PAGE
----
Diabetes is a disease in which the body does not properly produce insulin, a hormone the body needs to get glucose from the bloodstream into the cells of the body. Glucose is a simple sugar used for energy which is created by the body—specifically the pancreas—by breaking down the sugars and starches that are consumed.
Type 1 diabetes was previously known as juvenile diabetes. It is usually diagnosed in children and young adults and comprises five percent of all people with diabetes. In Type 1, inflammatory T cells attack beta cells in the pancreas. Beta cells are the insulin producing cells that help keep sugar levels regulated. Many scientists searching for a cure focus on finding ways to prevent the T cell attack on the beta cells.
In one recent type 1 diabetes study, researchers focused on a protein called PD-L1 in blood stem cells that normally limit the T cell attack. Researchers led by those at Harvard Medical School’s Boston Children’s Hospital in Massachusetts discovered that the genetic network of pathways that control PD-L1 production is different in the blood stem cells of diabetics, stopping PD-L1 from being produced. They then experimented with two ways of increasing PD-L1 production, both of which resulted in a diabetes-reversing effect.
They plan to send at least one of these approaches to clinical trial as a treatment. In another diabetes study, this one at the Colorado School of Public Health, higher levels of vitamin D were shown to prevent islet autoimmunity. “Islet” is a reference to pancreatic cells called the Islets of Langerhans—clusters of cells that contain the beta cells. In the study, 8,676 children who had a genetic risk for developing type 1 had their blood sampled regularly for up to 4 years. Among the children who possessed a variant in the vitamin D receptor gene, higher levels of vitamin D were linked with a reduced risk of developing islet autoimmunity. Cause and effect is still unproven, though, so further studies are needed.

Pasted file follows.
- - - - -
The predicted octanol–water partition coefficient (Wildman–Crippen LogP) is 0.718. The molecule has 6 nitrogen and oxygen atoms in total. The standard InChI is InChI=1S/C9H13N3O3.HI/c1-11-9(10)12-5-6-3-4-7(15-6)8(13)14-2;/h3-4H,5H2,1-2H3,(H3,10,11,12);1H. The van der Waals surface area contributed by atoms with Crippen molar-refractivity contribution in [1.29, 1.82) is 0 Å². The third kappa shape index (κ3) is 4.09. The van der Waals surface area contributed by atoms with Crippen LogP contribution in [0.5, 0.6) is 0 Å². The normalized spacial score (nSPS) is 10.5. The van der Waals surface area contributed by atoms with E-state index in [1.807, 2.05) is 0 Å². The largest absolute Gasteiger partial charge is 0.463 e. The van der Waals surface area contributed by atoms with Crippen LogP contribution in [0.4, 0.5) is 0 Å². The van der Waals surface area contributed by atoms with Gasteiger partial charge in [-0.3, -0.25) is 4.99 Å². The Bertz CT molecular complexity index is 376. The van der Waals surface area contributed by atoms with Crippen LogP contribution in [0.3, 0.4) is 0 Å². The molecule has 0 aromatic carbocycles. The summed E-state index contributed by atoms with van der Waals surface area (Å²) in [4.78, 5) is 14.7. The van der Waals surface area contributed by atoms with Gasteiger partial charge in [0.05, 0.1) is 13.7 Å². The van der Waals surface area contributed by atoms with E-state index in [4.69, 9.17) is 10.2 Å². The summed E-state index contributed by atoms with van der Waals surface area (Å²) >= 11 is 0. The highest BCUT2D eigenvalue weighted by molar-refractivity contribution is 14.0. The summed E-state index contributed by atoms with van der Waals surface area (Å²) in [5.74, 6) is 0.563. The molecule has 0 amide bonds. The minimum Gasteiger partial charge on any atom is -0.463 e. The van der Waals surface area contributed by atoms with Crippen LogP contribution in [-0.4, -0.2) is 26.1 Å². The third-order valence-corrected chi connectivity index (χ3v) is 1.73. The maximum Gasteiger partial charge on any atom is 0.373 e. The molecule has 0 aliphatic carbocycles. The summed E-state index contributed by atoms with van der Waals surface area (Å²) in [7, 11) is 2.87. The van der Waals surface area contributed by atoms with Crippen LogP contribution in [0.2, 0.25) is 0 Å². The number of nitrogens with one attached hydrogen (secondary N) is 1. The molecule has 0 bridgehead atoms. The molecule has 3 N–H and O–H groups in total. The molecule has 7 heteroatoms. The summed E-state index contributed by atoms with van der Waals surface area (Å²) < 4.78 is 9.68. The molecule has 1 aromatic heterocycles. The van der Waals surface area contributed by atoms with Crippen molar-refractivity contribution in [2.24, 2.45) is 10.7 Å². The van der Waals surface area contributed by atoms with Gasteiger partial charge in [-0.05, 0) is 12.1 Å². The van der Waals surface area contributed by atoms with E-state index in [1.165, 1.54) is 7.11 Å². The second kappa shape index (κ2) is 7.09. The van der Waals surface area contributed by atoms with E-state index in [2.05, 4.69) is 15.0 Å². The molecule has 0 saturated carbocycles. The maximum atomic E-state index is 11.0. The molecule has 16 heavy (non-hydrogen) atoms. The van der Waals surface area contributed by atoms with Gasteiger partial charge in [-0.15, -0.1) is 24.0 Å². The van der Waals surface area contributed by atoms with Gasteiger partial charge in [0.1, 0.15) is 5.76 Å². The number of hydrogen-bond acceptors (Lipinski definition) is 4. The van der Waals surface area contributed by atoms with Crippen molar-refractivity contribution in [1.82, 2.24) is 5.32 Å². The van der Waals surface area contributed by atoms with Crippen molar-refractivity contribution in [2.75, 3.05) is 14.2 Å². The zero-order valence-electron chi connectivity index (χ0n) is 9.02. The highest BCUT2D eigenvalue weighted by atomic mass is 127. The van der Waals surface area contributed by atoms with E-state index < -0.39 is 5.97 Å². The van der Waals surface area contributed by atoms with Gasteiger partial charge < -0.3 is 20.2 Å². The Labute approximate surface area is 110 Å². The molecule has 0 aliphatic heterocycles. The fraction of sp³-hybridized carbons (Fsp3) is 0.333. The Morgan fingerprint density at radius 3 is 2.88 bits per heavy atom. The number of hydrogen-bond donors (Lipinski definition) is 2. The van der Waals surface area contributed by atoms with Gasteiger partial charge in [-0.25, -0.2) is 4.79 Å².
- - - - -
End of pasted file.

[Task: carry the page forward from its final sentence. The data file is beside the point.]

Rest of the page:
Additional research has uncovered possible treatments using insulin-producing cell transplants, immunotherapy, and drug therapy. However, more studies are required to gain better insights and understanding of the treatment’s safety and effectiveness.
This research is critical to improving the lives of diabetics. Meridien Research has type 1 diabetes research studies that are enrolling now at all six of our clinics. For more information or to see if you or someone you know may qualify to participate, please contact us today at 1-888-777-8839 or visit our individual study pages.